Airbnb host legislation advances to Board of Supervisors


Legislation requiring short-term rental companies to verify that hosts are registered with The City is set to go before the Board of Supervisors next week, even as Airbnb officials Thursday hinted at a possible legal challenge.

The legislation, introduced by Supervisors David Campos and Aaron Peskin in April, was approved unanimously Thursday by the Board of Supervisors’ Government Audit and Oversight Committee, and is expected to go before the full board next week. It would fine companies $1,000 a day for each unverified listing.

In response, Airbnb officials Thursday released a blog post arguing that the proposal conflicts with federal laws protecting internet speech and commerce and could “further confuse the city’s complicated short term rental laws.”

In particular, federal law prevents online platform operators from being held liable for illegal behavior by their users.

The post said:

“This well-intentioned proposal is aimed at preventing bad actors converting housing intended for long-term residents into illegal hotels. … Unfortunately, many online privacy and technology law experts believe the new proposal conflicts with important federal laws intended to protect and encourage a free and open internet.”

Current city laws put the burden on hosts to register with the Office of Short-Term Rentals, and leave enforcement entirely to city officials. Enforcement efforts have been hampered by a lack of support from hosting platforms, however, and a city legislative analyst report released in April found that as of March, more than 75 percent of hosts had still failed to register.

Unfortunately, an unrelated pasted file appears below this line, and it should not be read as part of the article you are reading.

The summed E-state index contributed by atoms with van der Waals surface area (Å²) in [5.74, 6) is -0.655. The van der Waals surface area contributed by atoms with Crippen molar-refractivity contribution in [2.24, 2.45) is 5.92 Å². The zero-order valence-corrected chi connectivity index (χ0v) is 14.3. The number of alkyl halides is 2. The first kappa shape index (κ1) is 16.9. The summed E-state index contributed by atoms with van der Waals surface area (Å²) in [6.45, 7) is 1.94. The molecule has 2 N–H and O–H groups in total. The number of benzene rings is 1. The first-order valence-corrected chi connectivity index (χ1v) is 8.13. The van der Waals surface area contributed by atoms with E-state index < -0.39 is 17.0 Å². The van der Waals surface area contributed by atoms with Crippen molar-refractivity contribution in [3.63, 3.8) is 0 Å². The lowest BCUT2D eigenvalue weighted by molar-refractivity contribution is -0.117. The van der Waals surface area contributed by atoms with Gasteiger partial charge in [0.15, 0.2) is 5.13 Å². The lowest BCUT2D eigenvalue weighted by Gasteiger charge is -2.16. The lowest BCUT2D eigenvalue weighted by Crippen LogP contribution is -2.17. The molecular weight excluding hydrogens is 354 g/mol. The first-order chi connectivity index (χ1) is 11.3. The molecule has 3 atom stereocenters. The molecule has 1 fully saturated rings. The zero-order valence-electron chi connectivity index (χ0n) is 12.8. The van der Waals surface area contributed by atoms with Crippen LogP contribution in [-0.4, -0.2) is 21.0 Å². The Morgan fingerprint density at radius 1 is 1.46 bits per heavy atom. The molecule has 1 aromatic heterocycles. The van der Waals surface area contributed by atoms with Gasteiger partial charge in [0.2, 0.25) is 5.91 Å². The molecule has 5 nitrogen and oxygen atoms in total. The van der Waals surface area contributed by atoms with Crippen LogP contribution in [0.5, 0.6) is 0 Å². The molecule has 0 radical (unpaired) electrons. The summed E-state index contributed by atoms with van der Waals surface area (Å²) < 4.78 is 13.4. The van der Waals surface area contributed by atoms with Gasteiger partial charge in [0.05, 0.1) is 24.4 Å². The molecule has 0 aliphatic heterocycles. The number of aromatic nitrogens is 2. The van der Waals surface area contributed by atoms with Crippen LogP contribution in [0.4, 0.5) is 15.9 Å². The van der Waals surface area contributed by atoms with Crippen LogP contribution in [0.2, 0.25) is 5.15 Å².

Campos said:

“The weakness in the current law is that corporate accountability is nonexistent.”

Peskin and Campos have said they are confident the legislation is narrowly written enough to survive a legal challenge. Deputy City Attorney Jonathan Givner Thursday said the ordinance does not regulate the content of posts on the web site, but rather it regulates the business activities of the hosting platforms, extending the type of information they must collect to engage in booking services.

Airbnb previously fought off an attempt to impose restrictions on short-term rentals through the ballot box last November, spending around $8 million in its campaign to defeat Measure F.

Short-term rentals have been blamed for taking housing units off the market, as some property owners have turned entire apartments or homes, or even entire buildings, into full-time vacation rentals. Residents have also complained of problems caused by short-term guests, and landlords have sought to enforce rules against illegal sublets.

Peskin noted that the current legislation has support from a broad coalition that includes organizations often at odds with each other, such as the San Francisco Tenants Union and the San Francisco Apartment Association, the hotel and restaurant employees unions and the Hotel Council of San Francisco.

While most speakers at Thursday’s hearing supported the legislation, Jim Lazarus, senior vice president for the San Francisco Chamber of Commerce, said companies should not be asked to enforce city laws:

“What you’ve heard today is a failure of enforcement by the city and that should not be put on the backs of independent companies that are located here and throughout the world.”

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